Research Pinpoints Radon Priority Areas Based on Expected Lung Cancer Incidence

Lung Cancer
The expected number of radon-related lung cancers for people living in each Electoral Division over a lifetime of 70 years.

A new assessment using 32,000 residential radon measurements throughout Ireland points to specific radon priority areas. The novel approach combines average indoor radon concentration by small area with population data from the latest census to produce a map showing the expected distribution of radon-related lung cancers. It is the first time a national-scale map has been produced in this way for Ireland, or any other country.

Average indoor radon concentrations by Electoral Division (the geographic scale used) range from 21 to 338 becquerels per cubic meter, although levels much lower or higher than this may be found in individual homes. Using known relationships between radon exposure and an increased risk in developing lung cancer, the researchers estimate that around 280 of the approximately 2,300 lung cancer cases in Ireland per year are related to indoor radon exposure.

In this new study, the distribution of expected lung cancers related to radon exposure are used to define “priority areas”. Although the number of expected radon-related lung cancers per Electoral Division and per year are very low, such a designation emphasises some small areas within counties Dublin, Meath, Kildare, Wicklow, Wexford, Kilkenny, Cork, Kerry, Limerick, Clare and Galway. Even with lower than average indoor radon concentrations, more populated areas have a higher “collective dose”, so will have a higher number of expected lung cancer cases.

Associate Professor in Isotopes and the Environment in the School of Natural Sciences at Trinity College Dublin, Quentin Crowley, co-authored the research recently published in the journal Environment International.

Professor Crowley said: “Our research indicates that measures to protect against the harmful effects of radon could be refined if demographic data are considered. We demonstrate the importance of considering population density and changes in the total population over time as part of the evaluation for long-term effects of radon exposure to the general public. Such an approach will help to define a rigorous National Action Plan to reduce radon exposure and consequentially reduce the number of radon-related lung cancer cases.”

Post-Doctoral Researcher in the School of Natural Sciences at Trinity, Javier Elío, added: “We have produced a map indicating where the highest radon-related lung cancer incidence is expected. This is a radically different approach as it is the first time that the adverse health effects of radon exposure are taken into account for defining Radon Priority Areas. Our methodology is specifically designed to meet EU legislative requirements for radiation protection of the general public.”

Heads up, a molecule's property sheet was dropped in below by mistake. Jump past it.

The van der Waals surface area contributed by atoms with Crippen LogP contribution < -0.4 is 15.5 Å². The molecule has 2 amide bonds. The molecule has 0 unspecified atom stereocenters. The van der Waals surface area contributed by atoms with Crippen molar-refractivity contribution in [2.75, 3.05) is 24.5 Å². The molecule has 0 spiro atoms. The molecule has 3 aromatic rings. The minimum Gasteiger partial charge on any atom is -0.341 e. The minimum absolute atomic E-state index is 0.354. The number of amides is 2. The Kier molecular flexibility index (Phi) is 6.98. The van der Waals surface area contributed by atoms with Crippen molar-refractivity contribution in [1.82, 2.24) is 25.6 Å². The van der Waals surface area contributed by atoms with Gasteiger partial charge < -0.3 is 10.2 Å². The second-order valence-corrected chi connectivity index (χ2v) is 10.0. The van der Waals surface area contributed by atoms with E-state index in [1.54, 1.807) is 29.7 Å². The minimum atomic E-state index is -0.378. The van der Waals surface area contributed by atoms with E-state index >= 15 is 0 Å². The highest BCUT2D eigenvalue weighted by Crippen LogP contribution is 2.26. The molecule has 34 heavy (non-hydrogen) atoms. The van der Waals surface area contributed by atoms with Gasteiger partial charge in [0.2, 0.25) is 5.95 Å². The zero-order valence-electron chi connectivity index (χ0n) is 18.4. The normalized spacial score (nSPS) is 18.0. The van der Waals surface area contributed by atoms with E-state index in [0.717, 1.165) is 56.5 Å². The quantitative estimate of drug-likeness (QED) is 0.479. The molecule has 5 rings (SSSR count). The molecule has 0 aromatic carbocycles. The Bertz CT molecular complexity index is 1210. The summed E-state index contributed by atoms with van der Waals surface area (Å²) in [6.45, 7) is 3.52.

Associate Professor of Epidemiology in the School of Medicine at Trinity, Lina Zgaga, said: “The key value of this research is that it enables targeted action – precise identification of high-risk areas is the first step to counteracting the harmful effects of radon on health.”

Principal Geologist at Geological Survey Ireland, Ray Scanlon, said: “This key research shows that the distribution of this naturally occurring but potentially harmful gas is highly variable around the country. Radon emits constantly from the rocks and soils beneath our feet and seeps into our houses. Identifying local hot spots is a key step to reducing lung cancer incidence in Ireland.”

The research was financed by the Irish Research Council (IRC), through the Enterprise Partnership Scheme Postdoctoral Fellowship 2015 (EPSPD/2015/46), and co-financed by the Geological Survey, Ireland (GSI). The IRC is not responsible for any use that may be made of the information contained therein. The data used in this project have been collated by the Environmental Protection Agency of Ireland, and GSI.

About radon

Radon is a naturally occurring radioactive gas, which does not have any taste, odour or colour. It can only be detected using specialised equipment. Radon escapes from the ground and dissipates to the atmosphere where it is diluted to very low concentrations, or it may accumulate to higher concentrations in enclosed spaces.

Indoor radon levels vary from house to house depending on location, construction type and usage. Radon is the principal source of ionising radiation exposure, representing over 56% of the overall dose received by the Irish population, and exposure to radon increases the likelihood of developing lung cancer. Globally, radon exposure is the second highest cause of lung cancer after smoking.

EU member states are legally required to have a national action plan in place in order to protect the general population against the effects of long-term radon exposure, even if this exposure is at a relatively low level. EU Directive 2013/59/Euratom came into effect in early February 2018, and this resulted in the lowering of the reference level of indoor radon in the workplace in Ireland from 400 to 300 becquerels per cubic meter. The national reference level of domestic indoor radon has remained unchanged at 200 becquerels per cubic meter. When concentrations greater than these reference levels are encountered, remediation is recommended. A pilot scheme to help with costs is currently being rolled out.

Previous research has calculated that for every 100 becquerels per cubic metre increase in indoor radon, there is about a 15% increase in the risk of developing lung cancer.

About radon monitoring and protection

Detailed information on radon and its risks, including information on how to get your home or workplace tested for radon is available on the EPA’s website at: http://www.radon.ie/ or via Freephone 1800 300 600.

Source : Trinity College Dublin